In part two of this series I discussed Bayesian inference. Specifically, I discussed how Bayesian inference provided us with a mechanism for deciding in what we should place our confidence given all the information we possess and will yet obtain. This was all framed in the context of confidence. I’d like to discuss an alternative way of looking at Bayesian inference – namely optimization.
Optimization largely rules our world. Virtually all of management, engineering, politics, and much of science is about optimization. Optimization, in this sense, is the process of determining the optimal solution given all the objectives and constraints. In management, the process may not be that formal. Perhaps there is a board of directors who gather around a table to discuss the optimal set of policies, the direction to go, etc. In politics it is likely similar. The President of the U.S. surrounds himself with experts on a particular topic, they then engage in discussion, and hope to land on the optimal answer given the objectives and constraints.
For engineers the process is much more formal and precise. Usually optimization takes the form of a cost function – a function incorporating, mathematically, all the objectives and constraints. An algorithm (and there are many) is then employed to “solve” the function resulting in the optimal solution. To demonstrate, here’s an example:
Suppose you are designing an aircraft. There are numerous design possibilities, a canard style, V-tail empennages, aspect ratio of the wings, length of fuselage, coating of the surfaces, wingtips, where to place the turbines, height of vertical stabilizer (if having one at all), etc. etc. We would like to find the optimal answer amongst all these parameters such that we maximize lift, maximize cargo space, maximize safety, minimize energy consumption, etc. Of course we also have constraints. We cannot physically manufacture a flexible fixed wing that is 800 ft long and thin as a toothpick. To solve the problem, we can write down a big, long, nasty equation that would mathematically characterize the physics, constraints, and objectives and then pick our favorite optimization algorithm and wait for it to churn out the answer (which may take a long time).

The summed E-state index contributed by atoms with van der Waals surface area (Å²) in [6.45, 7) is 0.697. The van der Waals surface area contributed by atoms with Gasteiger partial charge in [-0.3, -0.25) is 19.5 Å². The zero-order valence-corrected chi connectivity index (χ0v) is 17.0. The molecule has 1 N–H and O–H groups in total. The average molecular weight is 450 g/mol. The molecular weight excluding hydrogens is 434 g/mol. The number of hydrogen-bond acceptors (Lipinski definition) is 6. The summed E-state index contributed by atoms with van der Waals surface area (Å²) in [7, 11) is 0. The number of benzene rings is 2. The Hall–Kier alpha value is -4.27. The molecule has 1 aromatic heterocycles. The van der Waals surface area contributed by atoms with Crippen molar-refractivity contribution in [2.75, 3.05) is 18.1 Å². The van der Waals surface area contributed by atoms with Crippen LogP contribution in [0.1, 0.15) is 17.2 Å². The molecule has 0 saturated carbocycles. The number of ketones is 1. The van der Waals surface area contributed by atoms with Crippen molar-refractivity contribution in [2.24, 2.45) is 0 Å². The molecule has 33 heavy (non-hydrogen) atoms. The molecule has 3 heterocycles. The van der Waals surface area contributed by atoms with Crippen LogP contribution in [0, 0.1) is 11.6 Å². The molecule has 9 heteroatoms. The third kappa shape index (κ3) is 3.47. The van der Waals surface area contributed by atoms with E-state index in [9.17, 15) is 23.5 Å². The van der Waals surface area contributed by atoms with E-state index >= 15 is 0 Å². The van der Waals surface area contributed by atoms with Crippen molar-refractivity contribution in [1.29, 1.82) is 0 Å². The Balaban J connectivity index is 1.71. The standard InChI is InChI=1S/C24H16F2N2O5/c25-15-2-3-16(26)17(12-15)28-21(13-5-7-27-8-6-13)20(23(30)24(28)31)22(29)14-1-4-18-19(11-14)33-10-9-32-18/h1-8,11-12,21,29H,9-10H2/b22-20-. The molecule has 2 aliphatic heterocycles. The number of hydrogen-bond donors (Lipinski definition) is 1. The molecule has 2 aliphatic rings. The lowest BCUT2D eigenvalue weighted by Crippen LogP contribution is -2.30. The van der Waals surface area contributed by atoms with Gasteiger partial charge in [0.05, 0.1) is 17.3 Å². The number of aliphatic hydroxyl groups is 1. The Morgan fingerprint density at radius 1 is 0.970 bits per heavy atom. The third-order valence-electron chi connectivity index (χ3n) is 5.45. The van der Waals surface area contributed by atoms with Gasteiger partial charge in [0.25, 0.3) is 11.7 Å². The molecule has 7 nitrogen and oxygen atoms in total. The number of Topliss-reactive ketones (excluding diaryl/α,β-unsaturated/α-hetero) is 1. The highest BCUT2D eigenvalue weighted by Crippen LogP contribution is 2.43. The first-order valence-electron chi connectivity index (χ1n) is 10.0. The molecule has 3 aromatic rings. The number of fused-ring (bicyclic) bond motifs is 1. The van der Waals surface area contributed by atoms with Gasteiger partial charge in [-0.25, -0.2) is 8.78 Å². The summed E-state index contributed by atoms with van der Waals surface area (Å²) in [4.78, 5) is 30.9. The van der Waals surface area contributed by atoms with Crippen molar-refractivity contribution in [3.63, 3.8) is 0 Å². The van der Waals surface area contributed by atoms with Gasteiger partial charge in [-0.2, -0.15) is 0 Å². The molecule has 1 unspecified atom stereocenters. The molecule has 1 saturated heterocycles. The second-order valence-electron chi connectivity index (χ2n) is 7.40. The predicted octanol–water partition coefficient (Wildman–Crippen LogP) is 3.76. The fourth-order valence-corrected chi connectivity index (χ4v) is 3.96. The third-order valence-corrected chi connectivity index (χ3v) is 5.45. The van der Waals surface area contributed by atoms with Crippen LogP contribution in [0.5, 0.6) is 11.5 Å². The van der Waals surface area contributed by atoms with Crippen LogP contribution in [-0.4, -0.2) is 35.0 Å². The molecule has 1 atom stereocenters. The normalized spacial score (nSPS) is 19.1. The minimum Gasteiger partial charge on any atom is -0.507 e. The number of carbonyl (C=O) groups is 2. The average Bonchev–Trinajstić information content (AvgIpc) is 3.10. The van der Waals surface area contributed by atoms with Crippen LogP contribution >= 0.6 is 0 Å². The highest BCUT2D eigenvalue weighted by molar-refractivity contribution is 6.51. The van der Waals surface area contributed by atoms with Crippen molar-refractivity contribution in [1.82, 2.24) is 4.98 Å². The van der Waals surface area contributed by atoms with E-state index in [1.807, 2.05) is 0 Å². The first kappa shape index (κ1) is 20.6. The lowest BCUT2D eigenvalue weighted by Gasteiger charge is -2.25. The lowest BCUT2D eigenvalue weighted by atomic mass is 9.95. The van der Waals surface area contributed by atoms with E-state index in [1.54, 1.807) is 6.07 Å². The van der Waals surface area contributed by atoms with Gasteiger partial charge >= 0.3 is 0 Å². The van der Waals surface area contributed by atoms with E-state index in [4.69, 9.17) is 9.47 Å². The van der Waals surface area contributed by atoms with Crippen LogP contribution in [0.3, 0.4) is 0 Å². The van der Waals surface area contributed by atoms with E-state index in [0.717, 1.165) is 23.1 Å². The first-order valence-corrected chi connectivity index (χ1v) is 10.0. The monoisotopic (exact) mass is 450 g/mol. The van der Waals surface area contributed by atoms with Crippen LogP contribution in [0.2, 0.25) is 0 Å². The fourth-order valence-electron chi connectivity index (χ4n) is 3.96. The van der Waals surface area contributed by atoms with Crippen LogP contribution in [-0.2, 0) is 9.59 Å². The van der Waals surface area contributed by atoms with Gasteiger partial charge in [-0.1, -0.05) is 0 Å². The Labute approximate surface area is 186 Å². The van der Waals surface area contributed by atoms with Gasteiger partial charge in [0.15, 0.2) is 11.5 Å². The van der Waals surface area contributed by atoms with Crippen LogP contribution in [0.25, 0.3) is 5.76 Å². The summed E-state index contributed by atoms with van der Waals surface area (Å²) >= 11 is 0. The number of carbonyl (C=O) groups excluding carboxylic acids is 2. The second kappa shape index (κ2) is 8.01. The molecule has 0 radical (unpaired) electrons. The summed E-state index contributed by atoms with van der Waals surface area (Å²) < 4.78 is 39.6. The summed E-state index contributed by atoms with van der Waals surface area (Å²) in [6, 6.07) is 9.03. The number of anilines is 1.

Bayesian inference is one algorithm that can be applied to such an optimization problem. Typically one would choose this algorithm amidst a cost function that was stochastic in nature, having noise and/or error in the system, that expressed our confidence.
Finding the Truth, Optimization Style
In some sense, the Bayesian inference mechanism I discussed in previous posts could be seen as an optimization method for finding the truth. If we assume that all the new information we regularly encounter has some (even if very little) truth therein, and we apply that information in the regular Bayesian inference sense, we could then reliably conclude that we have found the “truth,” with some probability (level of confidence), given all the information.
This is highly related to a comment FireTag made on my previous post. He asked
So there are routes to evolve our beliefs toward truth no matter where we start or whatever the order of our search algorithm?
In the context of this question, Bayesian inference can easily be seen as a search algorithm. And, in fact, if we used a Sequential Monte Carlo method, it really does feel like a search algorithm.
In expanding this notion, my response, in part, was:
Absolutely (at least in my book)! Though certainly some search algorithms are definitely worse than others and some starting places better than others! Otherwise what prayer in the world do we have (unless you’re absolutely certain that YOU’VE got it right, but I sure don’t)? I view my religion/spirituality as a compass that (I hope) points me in a good direction. My hope is that if/when the absolute truth is made manifest to me I will be humble enough (and my definition of humble is “openness to the truth”) to recognize it because/in spite of my current confidence distribution.
From this perspective, we might view the church (or whatever church you belong to), the Gospel, this life, and all our associated experience as tools to help us optimize for, and draw nearer to the truth given the objectives and constraints of our personal limitations and the limitations of this mortal existence. While I have encountered a very few number of Mormons who claim that we have ALL the truth, this is not the claim of the LDS church. Most of us, I believe, accept there are things we don’t yet know and don’t yet understand. The real challenge is to have an appropriate confidence distribution such that you will accept that truth when it is made known to you.
However, I finished my response to FireTag with the following:
However, this really opens another can of worms – namely, what is truth? My explanation thus far has been about our perception of truth which may or may not correlate with objective or absolute truth. To argue over whether or not our perception of truth is objective truth is to argue over what forms of evidence are acceptable and what weight we should apply to that evidence (which is the conclusion of this post and is an argument with no victor).